Sir Thomas Glen-Coats, 1st Baronet

Sir Thomas Glen Glen-Coats, 1st Baronet, CB, VD (19 February 1846 – 12 July 1922[1]) was a Scottish businessman and Liberal Party politician.[2]

The grave of Sir Thomas Coats, Woodside Cemetery, Paisley

Glen-Coats was a Director of the thread-making firm of J. & P. Coats. He was created a Baronet, of Ferguslie Park in the Parish of Abbey in the County of Renfrew, in 1894.[3][4] He stood for Renfrewshire West in 1900 but narrowly lost.[5]

General election 1900: Renfrewshire West [6]
Party Candidate Votes % ±%
Conservative Charles Bine Renshaw 4,323
Liberal Sir Thomas Glen Glen-Coats 4,053

However, he narrowly won the seat in 1906,[7]

General election 1906: Renfrewshire West [8]
Party Candidate Votes % ±%
Liberal Sir Thomas Glen Glen-Coats 5,858 56.6
Conservative J. C. Cunninghame 4,490 43.4

He stood down in January 1910.[5] He was also Lord Lieutenant of Renfrewshire between 1908[9] and 1922.[10] He was awarded the Volunteer Decoration in 1892.[11]

He took the additional name of Glen before that of Coats by Royal Licence when he was created a baronet.[12] The name Glen comes from his mother's family and his first cousin, Matthew Arthur, 1st Baron Glenarthur, likewise added Glen when he was raised to the peerage.

He is buried with his family at the summit of Woodside Cemetery in western Paisley.

FamilyEdit

Thomas Glen-Coats married Elise Agnes Walker (1855-1910), daughter of Alexander Walker, Esquire, merchant, of Montreal, in 1876. She was identified with Liberal associations and interests in the West of Scotland. Their eldest son was Sir Thomas Glen-Coats, 2nd Baronet, an Olympic sailor. In July 1902, their daughter opened the new sanatorium for consumptives at Athronhill, Scotland. The family donated $10,000 to the London Cancer Research Fund.[13]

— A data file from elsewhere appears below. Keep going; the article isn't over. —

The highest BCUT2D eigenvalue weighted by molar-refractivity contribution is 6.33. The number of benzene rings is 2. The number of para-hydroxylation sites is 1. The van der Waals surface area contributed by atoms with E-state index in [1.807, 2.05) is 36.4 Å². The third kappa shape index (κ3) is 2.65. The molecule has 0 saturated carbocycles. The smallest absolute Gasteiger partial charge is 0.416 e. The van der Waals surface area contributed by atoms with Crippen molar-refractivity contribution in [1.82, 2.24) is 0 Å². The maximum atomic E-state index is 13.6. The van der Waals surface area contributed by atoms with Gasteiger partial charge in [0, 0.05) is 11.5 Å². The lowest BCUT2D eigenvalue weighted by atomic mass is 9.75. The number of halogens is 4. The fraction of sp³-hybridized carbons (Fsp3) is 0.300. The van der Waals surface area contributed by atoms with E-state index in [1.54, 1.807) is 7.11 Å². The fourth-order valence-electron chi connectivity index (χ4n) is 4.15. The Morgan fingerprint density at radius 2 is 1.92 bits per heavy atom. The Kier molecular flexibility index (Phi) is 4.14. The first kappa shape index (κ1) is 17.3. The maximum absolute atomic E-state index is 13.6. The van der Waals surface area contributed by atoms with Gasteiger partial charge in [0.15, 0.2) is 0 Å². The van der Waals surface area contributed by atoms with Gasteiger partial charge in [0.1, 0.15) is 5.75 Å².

ReferencesEdit

  1. ^ Leigh Rayment's Historical List of MPs – Constituencies beginning with "R" (part 1)
  2. ^ "Glen-Coats, Sir Thomas Glen, 1st Bt". Who's Who. 1919. p. 962.
  3. ^ "No. 26526". The London Gazette. 26 June 1894. p. 3652.
  4. ^ Leigh Rayment's list of baronets – Baronetcies beginning with "G" (part 1)
  5. ^ a b Craig, F. W. S. (1989) [1974]. British parliamentary election results 1885–1918 (2nd ed.). Chichester: Parliamentary Research Services. p. 558. ISBN 0-900178-27-2.
  6. ^ Debrett's House of Commons and the Judicial Bench, 1901
  7. ^ "No. 27885". The London Gazette. 13 February 1906. p. 1049.
  8. ^ Whitaker's Almanack, 1907
  9. ^ "No. 28162". The London Gazette. 28 July 1908. p. 5531.
  10. ^ "No. 32772". The London Gazette. 1 December 1922. p. 8519.
  11. ^ "No. 26347". The London Gazette. 22 November 1892. p. 6580.
  12. ^ "No. 26532". The London Gazette. 17 July 1894. p. 4082.
  13. ^ Morgan, Henry James, ed. (1903). Types of Canadian Women and of Women who are or have been Connected with Canada. Toronto: Williams Briggs. p. 59.

External linksEdit

Parliament of the United Kingdom
Preceded by Member of Parliament for West Renfrewshire
1906January 1910
Succeeded by
Honorary titles
Preceded by Lord Lieutenant of Renfrewshire
1908–1922
Succeeded by
Baronetage of the United Kingdom
New creation Baronet
(of Ferguslie Park)
1894–1922
Succeeded by